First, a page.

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Evidence Gathering

by Brent Kirkpatrick

(Date Published: .)

Evidence gathering involves capturing exploits, isolating their machine code, and analyzing them.

Evidence gathering involves statistical measures of confidence. "Forensics" is a misnomer when it does not involve statistics. Evidence gathering is a process and the result of the process is only as good as the steps used to obtain the result. Any evidence should be accompanied by a description of the scientific process by which it was obtained.

The goal of doing "forensics" is to take a hacked computer, examine all the exploits on it, and discuss with statistical confidence, the mechanisms of the responsible exploit(s). Attribution, or who-done-it, is the responsibility of investigators and detectives, not computer experts.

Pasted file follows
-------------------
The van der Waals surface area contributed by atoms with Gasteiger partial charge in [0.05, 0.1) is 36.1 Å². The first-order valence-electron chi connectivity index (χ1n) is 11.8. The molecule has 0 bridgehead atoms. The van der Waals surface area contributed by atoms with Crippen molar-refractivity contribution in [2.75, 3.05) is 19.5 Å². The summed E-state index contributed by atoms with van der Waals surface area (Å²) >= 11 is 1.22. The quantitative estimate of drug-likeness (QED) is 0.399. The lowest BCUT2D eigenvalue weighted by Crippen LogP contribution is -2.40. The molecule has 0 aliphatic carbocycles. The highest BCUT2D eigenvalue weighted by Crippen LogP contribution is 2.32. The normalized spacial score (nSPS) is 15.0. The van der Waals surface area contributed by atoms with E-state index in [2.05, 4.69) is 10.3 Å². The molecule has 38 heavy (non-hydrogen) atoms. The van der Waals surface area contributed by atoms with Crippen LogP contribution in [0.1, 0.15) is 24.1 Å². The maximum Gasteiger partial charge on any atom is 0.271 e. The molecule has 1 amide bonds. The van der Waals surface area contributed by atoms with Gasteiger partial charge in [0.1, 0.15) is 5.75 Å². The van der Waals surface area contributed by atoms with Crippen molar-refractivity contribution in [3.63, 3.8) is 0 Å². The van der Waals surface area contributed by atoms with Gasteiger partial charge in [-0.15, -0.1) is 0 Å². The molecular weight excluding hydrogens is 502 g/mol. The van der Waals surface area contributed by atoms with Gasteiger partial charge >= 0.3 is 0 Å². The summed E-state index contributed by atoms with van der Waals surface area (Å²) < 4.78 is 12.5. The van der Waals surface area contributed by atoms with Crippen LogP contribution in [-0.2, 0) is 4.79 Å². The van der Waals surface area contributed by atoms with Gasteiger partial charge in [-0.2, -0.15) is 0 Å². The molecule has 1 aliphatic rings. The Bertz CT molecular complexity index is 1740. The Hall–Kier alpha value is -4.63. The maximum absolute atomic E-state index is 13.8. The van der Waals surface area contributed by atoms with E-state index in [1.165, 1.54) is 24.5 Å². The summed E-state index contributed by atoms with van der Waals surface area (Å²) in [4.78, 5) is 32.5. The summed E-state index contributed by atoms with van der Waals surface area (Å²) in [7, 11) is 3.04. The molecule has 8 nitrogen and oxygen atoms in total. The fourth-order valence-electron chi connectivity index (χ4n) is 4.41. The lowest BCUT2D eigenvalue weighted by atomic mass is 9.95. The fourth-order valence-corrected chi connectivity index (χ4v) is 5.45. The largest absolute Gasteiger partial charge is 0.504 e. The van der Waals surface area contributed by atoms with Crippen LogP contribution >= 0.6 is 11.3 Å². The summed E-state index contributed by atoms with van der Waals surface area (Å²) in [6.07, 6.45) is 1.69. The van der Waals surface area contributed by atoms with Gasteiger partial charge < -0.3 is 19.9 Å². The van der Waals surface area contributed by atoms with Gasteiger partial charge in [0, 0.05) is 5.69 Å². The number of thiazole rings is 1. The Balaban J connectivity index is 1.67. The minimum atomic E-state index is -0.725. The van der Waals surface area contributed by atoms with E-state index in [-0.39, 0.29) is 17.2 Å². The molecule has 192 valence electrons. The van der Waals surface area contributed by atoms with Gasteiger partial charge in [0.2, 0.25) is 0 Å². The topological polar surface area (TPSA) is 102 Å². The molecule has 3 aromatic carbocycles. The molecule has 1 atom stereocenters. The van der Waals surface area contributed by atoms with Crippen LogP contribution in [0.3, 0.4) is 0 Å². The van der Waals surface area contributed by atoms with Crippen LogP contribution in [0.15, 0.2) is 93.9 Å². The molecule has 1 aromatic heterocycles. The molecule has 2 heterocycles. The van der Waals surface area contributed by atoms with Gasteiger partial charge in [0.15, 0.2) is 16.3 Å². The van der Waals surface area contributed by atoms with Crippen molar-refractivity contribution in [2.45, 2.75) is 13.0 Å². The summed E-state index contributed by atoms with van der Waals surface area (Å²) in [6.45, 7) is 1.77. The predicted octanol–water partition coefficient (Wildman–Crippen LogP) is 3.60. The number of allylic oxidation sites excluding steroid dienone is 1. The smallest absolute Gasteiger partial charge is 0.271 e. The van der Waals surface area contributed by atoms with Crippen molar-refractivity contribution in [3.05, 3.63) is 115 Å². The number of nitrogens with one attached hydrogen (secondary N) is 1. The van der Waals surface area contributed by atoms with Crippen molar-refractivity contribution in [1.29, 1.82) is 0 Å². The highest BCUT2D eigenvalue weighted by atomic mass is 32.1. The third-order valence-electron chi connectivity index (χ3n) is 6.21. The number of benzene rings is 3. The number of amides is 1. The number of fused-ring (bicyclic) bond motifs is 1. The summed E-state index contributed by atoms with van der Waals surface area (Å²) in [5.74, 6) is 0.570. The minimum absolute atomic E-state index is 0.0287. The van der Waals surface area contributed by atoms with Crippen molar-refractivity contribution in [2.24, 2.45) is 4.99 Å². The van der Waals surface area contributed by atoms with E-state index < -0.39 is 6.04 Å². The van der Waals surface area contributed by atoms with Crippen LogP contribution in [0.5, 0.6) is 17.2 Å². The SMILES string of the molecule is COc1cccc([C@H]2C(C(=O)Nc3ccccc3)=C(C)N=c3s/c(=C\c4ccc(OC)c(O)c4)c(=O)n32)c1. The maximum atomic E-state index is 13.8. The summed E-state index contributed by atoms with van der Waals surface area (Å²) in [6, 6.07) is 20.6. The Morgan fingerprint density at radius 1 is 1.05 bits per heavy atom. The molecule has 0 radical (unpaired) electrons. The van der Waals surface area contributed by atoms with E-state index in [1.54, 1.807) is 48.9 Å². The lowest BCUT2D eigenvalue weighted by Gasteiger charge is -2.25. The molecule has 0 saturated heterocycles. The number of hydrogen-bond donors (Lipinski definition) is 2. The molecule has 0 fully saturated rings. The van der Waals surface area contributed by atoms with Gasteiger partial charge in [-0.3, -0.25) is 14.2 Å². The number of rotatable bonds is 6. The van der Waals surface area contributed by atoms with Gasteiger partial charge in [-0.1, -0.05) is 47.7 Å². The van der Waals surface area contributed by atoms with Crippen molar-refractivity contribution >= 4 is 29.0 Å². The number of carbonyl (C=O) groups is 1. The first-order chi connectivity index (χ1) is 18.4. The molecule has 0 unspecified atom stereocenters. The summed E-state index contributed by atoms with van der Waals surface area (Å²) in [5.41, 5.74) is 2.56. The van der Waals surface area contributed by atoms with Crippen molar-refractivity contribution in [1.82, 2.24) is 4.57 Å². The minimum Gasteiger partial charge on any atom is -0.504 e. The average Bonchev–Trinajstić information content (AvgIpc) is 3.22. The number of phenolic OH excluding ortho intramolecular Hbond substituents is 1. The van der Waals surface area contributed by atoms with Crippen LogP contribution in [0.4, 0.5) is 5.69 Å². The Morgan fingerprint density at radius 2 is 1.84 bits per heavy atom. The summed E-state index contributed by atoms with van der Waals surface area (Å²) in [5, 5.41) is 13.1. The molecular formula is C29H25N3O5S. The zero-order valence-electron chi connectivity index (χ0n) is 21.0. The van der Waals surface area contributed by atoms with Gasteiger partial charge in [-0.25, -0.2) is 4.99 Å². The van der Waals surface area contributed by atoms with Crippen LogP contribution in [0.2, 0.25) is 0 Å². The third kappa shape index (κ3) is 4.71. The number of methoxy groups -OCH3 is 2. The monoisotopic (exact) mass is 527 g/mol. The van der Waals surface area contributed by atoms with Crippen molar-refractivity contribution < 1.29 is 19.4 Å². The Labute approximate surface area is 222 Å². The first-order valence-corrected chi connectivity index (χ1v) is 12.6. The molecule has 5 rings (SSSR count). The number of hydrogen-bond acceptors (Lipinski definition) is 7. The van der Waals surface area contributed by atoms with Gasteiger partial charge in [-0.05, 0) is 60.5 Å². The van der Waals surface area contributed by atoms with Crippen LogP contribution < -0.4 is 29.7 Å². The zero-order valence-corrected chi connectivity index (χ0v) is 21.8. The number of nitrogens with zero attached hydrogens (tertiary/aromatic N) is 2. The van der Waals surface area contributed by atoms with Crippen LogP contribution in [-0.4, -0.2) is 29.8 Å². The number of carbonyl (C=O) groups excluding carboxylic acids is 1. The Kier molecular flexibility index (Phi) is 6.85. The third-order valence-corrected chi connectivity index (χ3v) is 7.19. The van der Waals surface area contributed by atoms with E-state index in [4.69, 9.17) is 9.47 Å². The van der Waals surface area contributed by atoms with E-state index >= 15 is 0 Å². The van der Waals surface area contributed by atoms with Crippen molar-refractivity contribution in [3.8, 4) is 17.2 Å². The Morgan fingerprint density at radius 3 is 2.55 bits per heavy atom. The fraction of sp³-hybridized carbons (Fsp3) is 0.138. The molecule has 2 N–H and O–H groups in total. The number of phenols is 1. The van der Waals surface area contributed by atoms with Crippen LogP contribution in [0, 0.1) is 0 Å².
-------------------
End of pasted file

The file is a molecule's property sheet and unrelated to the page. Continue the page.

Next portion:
In essence, computer security people doing forensics are running a crime lab and should properly document chain of custody and analysis method(s). The documentation should be sufficient for a court-of-law.

Doing computer forensics is an art, similar to doing statistical consulting. In both cases, one is looking for a needle-in-a-haystack. Both require a magic touch or talent. Hackers try to hide their exploits, and sometimes they even clean up after themselves. So, capturing and analyzing an exploit is different every time.

Intrepid Net Computing provides custom evidence gathering work.

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